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Butler: Queen warned of dark forces

Butler: Queen warned of dark forces

Associated Press

LONDON (AP) - In his first extensive comments since Queen Elizabeth II brought a surprise end to his theft trial, Princess Diana's former butler said the monarch warned him to beware of shadowy forces that might resent his close ties to the royal family.

During a three-hour meeting soon after Diana's death, "The queen said, 'No one, Paul, has been as close to a member of my family as you have,' " Paul Burrell said in an interview published Wednesday in The Daily Mirror, which reportedly paid him $620,000 for the interview.

"There are powers at work in this country which we have no knowledge about," Burrell quoted the queen as saying.

"I had no idea who she was talking about. There were many she could have been referring to. But she was clearly warning me to be vigilant."

Buckingham Palace said it had no comment on the interview.

Burrell - whom Diana called "my rock" - was acquitted Friday of stealing more than 300 items from the princess and other members of the royal family.

His trial came to a dramatic end when the queen told prosecutors Burrell had informed her at the 1997 meeting that he was holding some of Diana's belongings for safekeeping.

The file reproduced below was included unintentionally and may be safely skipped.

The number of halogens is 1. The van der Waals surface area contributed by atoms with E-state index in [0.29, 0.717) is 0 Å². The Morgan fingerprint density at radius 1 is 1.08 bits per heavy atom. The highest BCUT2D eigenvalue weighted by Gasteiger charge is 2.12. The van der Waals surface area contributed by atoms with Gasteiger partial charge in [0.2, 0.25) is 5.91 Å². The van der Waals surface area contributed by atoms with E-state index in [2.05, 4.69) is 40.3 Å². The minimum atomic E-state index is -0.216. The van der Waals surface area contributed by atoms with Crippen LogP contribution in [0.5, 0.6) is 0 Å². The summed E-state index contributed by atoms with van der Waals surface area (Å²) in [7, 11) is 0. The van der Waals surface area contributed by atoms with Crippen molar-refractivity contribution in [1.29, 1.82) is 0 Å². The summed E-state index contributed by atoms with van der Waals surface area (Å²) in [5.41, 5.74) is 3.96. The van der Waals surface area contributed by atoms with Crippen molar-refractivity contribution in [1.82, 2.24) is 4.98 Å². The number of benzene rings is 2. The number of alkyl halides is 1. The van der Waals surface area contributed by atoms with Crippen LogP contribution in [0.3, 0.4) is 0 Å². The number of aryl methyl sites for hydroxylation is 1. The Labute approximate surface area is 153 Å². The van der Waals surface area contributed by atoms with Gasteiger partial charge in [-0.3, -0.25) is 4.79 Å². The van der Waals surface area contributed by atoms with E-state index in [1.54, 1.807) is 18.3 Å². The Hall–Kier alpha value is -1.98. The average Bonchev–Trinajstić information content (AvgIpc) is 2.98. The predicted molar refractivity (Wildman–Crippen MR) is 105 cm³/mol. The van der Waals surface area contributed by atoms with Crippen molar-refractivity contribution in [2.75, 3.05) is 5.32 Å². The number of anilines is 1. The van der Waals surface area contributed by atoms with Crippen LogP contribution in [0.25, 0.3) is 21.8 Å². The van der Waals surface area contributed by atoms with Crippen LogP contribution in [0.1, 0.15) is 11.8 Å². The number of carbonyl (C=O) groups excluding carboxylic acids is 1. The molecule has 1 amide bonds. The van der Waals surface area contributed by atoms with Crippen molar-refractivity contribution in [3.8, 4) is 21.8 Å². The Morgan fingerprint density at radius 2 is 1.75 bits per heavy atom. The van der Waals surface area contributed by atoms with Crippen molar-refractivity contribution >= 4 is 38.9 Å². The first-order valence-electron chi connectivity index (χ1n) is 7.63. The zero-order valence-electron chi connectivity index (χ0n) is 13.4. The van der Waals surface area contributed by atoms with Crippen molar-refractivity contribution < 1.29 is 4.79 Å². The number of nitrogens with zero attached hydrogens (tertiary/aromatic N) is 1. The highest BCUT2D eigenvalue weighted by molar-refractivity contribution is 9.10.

Burrell told the Daily Mirror that the queen had corresponded with Diana until her daughter-in-law's 1997 death in a Paris car crash. The two had a famously frosty relationship, but Diana's former butler said the monarch had tried to repair it.

"I tried to reach out to Diana so many times," he quoted the monarch as saying. "I wrote many, many letters to her, Paul."

The butler said he told the queen he'd seen her letters.

"But the trouble was, your majesty, that you spoke in black and white. The princess spoke in color," he recalled saying.

Many wondered why the queen waited so long to make the revelation that cleared Burrell. Some suggested she eventually acted to stop Burrell from revealing potentially embarrassing details if he testified.

Burrell said the queen should not take any blame for her actions.

"I'm not having the queen's reputation destroyed, I'm not having it," he reportedly protested. "She is a woman of truth and honesty."

Burrell said he knew from the start that a trial could damage the royal family by forcing him to reveal secrets and said he never understood why it was going forward.

"I could see the potential damage," he was quoted as saying. "Why couldn't everyone else?"

Burrell reportedly said he had failed himself to realize that the conversation would clear him, saying he'd only mentioned it to his lawyer last week.

"He nearly fell off his chair, but the truth is that its significance was lost on me," Burrell was quoted as saying. "My own barrister thought I was nuts. I told him 'No, I'm just loyal.' … In the royal household, it is unthinkable to recount any conversation with her majesty."

Burrell reportedly said he'd taken some of Diana's papers and belongings for safekeeping because he feared her mother - from whom she had been estranged - and her sister wanted to erase the princess's legacy. "I thought it was my duty to protect those documents and keep them safe," the paper quoted him as saying.

Copyright 2002 Associated Press. All rights reserved. This material may not be published, broadcast, rewritten, or redistributed.


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